The Government has confirmed the broad sweep of the changes to the taxation of non-domiciled individuals (non-doms) which will come into effect from 6 April 2017.

For those born with a non-UK domicile, nothing changes for their first 15 years living in the UK, and the UK tax regime remains extremely attractive for these internationally mobile individuals.

The Government has confirmed its intention that non-doms will be deemed UK domiciled for all tax purposes once they have been UK resident for 15 of the past 20 tax years and that individuals who were born in the UK and have a UK domicile of origin, but who have subsequently acquired a non-UK domicile, will be deemed domicled if they are resident in the UK.

It has also been confirmed that any UK residential property owned by non-doms, will be within the scope of inheritance tax, even if held within non-UK trusts and companies.

It has been an open-secret that the Government has been struggling with the detail of how some aspects of these changes are implemented and the thornier aspects were not addressed in a consultation document published in the Autumn. We still have no detail, and we are told not to expect this until the process for drafting the 2017 Finance Bill is underway.

The Budget does however contain some brief and very high level hints as to what can be expected for those non-doms who have been living in the UK for some time, who may already have offshore trust structures and who will be immediately hit by the 15 out of 20 year rule on 6 April 2017.

It has been confirmed, that those who have established trusts before they become deemed domiciled, will not be taxed on income and gains which are realised within the trust and retained in the trust. The expectation is they will be taxed when they receive a distribution or benefit from the trust.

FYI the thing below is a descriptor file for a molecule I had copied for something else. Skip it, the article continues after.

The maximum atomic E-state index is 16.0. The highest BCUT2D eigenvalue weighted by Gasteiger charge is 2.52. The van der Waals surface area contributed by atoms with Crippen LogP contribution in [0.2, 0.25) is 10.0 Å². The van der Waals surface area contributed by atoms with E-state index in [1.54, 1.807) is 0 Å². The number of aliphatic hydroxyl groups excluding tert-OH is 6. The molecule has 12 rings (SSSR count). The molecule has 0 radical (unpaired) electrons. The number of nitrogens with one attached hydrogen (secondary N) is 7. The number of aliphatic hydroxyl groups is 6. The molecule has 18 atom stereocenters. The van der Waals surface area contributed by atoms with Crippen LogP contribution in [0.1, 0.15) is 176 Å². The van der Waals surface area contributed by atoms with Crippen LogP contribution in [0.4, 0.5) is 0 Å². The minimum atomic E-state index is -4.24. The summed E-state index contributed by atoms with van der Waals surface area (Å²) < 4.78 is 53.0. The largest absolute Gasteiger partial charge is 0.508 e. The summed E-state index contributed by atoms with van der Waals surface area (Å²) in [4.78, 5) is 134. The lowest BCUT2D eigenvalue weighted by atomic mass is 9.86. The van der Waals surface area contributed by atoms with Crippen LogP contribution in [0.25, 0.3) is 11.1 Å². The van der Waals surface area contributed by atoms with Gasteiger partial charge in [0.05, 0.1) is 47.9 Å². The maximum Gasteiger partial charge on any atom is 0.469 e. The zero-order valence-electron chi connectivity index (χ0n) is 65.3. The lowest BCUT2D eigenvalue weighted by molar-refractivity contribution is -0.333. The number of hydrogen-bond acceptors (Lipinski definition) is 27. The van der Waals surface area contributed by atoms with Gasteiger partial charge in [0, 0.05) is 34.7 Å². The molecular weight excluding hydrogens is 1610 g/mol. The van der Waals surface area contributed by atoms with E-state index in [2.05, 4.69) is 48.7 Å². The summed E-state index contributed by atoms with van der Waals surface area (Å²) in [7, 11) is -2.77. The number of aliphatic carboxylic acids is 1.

We have also been told that the non-UK assets of non-doms who become deemed domiciled in April 2017 will be up-based for capital gains tax purposes, meaning that they will not be taxed on latent historic gains, but only on any increase in value from April 2017. This is extremely positive news and is potentially beneficial to inward investment and spending. Currently a non-dom with a foreign asset with a low base cost is not incentivised to sell that asset and bring the proceeds to the UK due to the very large tax bill they might face.  This rule will allow non-doms to sell foreign assets and bring the money to the UK free of tax, or if they sell the assets sometime after April 2017, with less tax.  It will also make life administratively simpler. It seems this is a one-off concession, for those non-doms already living in the UK who will become deemed domiciled under the new rule on 6 April 2017. It is however a principle which it would be interesting to apply more widely.

One of the other difficulties that new deemed domiciles will face is that the current status of their offshore funds and how they will be taxed in future or if brought to the UK may be unclear. We are told, tantalisingly, that “Individuals who expect to become deemed UK domicile under the 15 out of 20 year rule will be subject to transitional provision with regards to offshore funds to provide certainty on how amounts remitted to the UK will be taxed” but we must wait to see what this means in practice.

The signs are that the Government is taking a considered and constructive approach to the implementation of the changes to the non-dom regime and we hope that this continues over the course of the next year so that our clients can be certain about their tax liabilities and plan prudently and the UK can remain an attractive destination for international private wealth.